Mayor Pasquale Menna, right, and Congressman Frank Pallone were masked-up at the Red Bank reorganization January 1. (Photo by John T. Ward. Click to enlarge)


redbankgreen hot topicRed Bank Mayor Pasquale Menna is expected to issue an executive order mandating indoor mask-wearing to slow the spread of the resurgent COVID-19 virus.

The order, which could come as soon as Thursday, was motivated by “the pain that is being felt in our community,” Menna said at the monthly council workshop Wednesday night.

Hospitalizations for COVID-19 have soared statewide since late November, above. Recent infection totals among Red Bank residents, below. (New Jersey Health Department graphic, above; Monmouth County data, below. Click to enlarge)

The order is expected to mirror one that took effect Friday in Asbury Park. That mandate, while exempting children under the age of three, says:

Masks will be required in all indoor public settings such as government facilities, restaurants, bars, gyms, dance studios, recreation facilities, retail stores, cafes, supermarkets, convenience stores places of worship, commercial establishments, salons, barbershops, banks, healthcare facilities, and hotels.

Employees and patrons of these facilities must wear a facemask at all times except when actively eating or drinking or when socially distanced at least six feet apart from all others for an extended period of time, such as in an office setting when seated at desks; when performing for an audience; or when conducting worship services.

The aim is to reduce the spread of the virus and “keep people out of hospitals to minimize the strain on our healthcare system and potentially save lives,” Mayor John Moor said at the time.

While Governor Phil Murphy said earlier this week that he would not reimpose a statewide mask mandate, Red Bank would join a growing list of New Jersey municipalities that have acted to do so.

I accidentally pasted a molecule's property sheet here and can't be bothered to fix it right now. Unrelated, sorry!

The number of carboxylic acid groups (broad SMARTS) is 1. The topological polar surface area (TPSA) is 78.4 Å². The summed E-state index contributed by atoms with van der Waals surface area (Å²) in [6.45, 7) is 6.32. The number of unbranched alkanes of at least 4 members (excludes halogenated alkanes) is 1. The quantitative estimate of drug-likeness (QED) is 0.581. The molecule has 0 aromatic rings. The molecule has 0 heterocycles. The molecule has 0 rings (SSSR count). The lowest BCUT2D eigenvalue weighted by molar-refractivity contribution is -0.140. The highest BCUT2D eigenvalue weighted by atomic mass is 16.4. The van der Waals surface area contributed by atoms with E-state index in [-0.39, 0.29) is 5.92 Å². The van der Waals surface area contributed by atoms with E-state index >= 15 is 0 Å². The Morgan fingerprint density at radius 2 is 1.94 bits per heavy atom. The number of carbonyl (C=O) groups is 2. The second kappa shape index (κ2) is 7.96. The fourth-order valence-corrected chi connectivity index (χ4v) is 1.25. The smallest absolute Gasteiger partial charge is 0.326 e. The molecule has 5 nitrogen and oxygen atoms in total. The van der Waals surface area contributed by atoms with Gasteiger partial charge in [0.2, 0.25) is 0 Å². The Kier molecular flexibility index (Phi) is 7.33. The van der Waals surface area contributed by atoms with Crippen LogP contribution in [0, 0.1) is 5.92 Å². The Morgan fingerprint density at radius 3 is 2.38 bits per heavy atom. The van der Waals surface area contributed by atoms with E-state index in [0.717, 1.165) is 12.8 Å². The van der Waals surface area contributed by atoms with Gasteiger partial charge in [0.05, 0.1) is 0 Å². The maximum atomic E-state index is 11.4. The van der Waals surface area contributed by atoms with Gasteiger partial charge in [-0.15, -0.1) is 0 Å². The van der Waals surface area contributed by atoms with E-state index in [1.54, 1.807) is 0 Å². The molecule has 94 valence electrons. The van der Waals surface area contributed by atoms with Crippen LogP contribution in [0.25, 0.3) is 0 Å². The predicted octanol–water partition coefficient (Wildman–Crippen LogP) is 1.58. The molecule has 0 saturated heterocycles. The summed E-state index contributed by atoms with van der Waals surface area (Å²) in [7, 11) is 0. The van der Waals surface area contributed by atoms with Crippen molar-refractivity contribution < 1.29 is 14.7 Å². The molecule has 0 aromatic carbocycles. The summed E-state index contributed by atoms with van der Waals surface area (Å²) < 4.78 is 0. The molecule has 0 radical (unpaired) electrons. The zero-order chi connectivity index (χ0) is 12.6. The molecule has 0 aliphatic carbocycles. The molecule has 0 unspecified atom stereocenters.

Newark, Jersey City, Hoboken and New Brunswick have adopted mask mandates in recent weeks, as have smaller municipalities, including Morristown and Montclair, according to

New COVID-19 infection totals have been rising at rates seen early in the pandemic, and while the omicron variant of the virus is significantly less lethal and than earlier variants, it is landing record numbers of patients in hospitals.

As of late Wednesday, 5,933 beds in New Jersey’s 71 hospitals were being used by COVID-19 patients, with 547 of them on ventilators, according to the New Jersey Health Department.

Since December 2, Red Bank’s cumulative infection total since the pandemic began has soared by 33 percent, to 2,638 cases as of Monday, according to Monmouth County government.

Menna cited “the covid numbers, and the pain that is being felt in our community,” in calling for masks.

All six council members informally endorsed the move, including Councilman Ed Zipprich, who said he had lost two in-laws to the pandemic.

“I think if we’re really going to nip this thing in the bud, we all have to take a proactive stance,” he said.

The order won’t have sharp teeth, though.

Interim Business Administrator Darren McConnell, who also serves as police chief, noted that “there’s no enforcement arm for the police department to enforce this, so I would just recommend the onus be put on the location and not the government to enforce that.

“We weren’t even allowed to enforce the governor’s mask mandates without clearance from the [Monmouth County] prosecutor’s office, so I find it hard to believe the prosecutor’s office would give us clearance to enforce this one,” he said. “So it really can’t be on the police department or code enforcement.”

The mandate came up during a council discussion begun by Councilman Michael Ballard, who called for a temporary end to public gatherings at borough hall, without shutting the building down for daily operations.

The council has not met indoors in person since March, 2020. But last summer, the planning board and zoning board, which are autonomous, and the Historic Preservation Commission resumed in-person meetings in the council chamber. For its first two meetings, the newly empaneled Charter Study Commission also met in person.

All have now agreed to conduct meetings via Zoom through February, officials said.

If you value the news coverage provided by redbankgreen, please become a financial supporter for as little as $1 per month. Click here to set your own level of monthly or annual contribution.